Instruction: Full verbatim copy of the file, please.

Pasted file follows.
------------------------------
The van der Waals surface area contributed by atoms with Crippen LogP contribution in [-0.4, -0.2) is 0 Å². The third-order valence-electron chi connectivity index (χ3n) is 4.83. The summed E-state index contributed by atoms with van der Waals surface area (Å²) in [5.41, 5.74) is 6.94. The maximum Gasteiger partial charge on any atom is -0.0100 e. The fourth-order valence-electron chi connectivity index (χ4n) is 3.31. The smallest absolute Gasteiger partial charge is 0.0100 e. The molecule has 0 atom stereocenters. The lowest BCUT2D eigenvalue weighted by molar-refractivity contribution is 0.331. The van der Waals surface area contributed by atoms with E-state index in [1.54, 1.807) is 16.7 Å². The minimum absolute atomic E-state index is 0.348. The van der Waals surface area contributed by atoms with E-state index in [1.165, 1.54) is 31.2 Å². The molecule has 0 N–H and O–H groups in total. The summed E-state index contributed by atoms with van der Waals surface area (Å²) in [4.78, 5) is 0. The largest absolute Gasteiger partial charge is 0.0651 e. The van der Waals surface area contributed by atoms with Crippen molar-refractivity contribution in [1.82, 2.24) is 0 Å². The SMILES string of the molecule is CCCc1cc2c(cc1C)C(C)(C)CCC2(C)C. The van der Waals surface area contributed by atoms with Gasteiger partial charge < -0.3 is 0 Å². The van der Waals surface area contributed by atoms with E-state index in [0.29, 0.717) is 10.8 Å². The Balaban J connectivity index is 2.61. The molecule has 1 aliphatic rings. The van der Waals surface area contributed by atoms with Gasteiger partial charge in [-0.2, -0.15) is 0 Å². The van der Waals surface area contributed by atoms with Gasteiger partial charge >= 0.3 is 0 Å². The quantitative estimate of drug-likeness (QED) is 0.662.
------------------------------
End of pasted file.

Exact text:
The van der Waals surface area contributed by atoms with Crippen LogP contribution in [-0.4, -0.2) is 0 Å². The third-order valence-electron chi connectivity index (χ3n) is 4.83. The summed E-state index contributed by atoms with van der Waals surface area (Å²) in [5.41, 5.74) is 6.94. The maximum Gasteiger partial charge on any atom is -0.0100 e. The fourth-order valence-electron chi connectivity index (χ4n) is 3.31. The smallest absolute Gasteiger partial charge is 0.0100 e. The molecule has 0 atom stereocenters. The lowest BCUT2D eigenvalue weighted by molar-refractivity contribution is 0.331. The van der Waals surface area contributed by atoms with E-state index in [1.54, 1.807) is 16.7 Å². The minimum absolute atomic E-state index is 0.348. The van der Waals surface area contributed by atoms with E-state index in [1.165, 1.54) is 31.2 Å². The molecule has 0 N–H and O–H groups in total. The summed E-state index contributed by atoms with van der Waals surface area (Å²) in [4.78, 5) is 0. The largest absolute Gasteiger partial charge is 0.0651 e. The van der Waals surface area contributed by atoms with Crippen molar-refractivity contribution in [1.82, 2.24) is 0 Å². The SMILES string of the molecule is CCCc1cc2c(cc1C)C(C)(C)CCC2(C)C. The van der Waals surface area contributed by atoms with Gasteiger partial charge < -0.3 is 0 Å². The van der Waals surface area contributed by atoms with E-state index in [0.29, 0.717) is 10.8 Å². The Balaban J connectivity index is 2.61. The molecule has 1 aliphatic rings. The van der Waals surface area contributed by atoms with Gasteiger partial charge in [-0.2, -0.15) is 0 Å². The van der Waals surface area contributed by atoms with Gasteiger partial charge >= 0.3 is 0 Å². The quantitative estimate of drug-likeness (QED) is 0.662.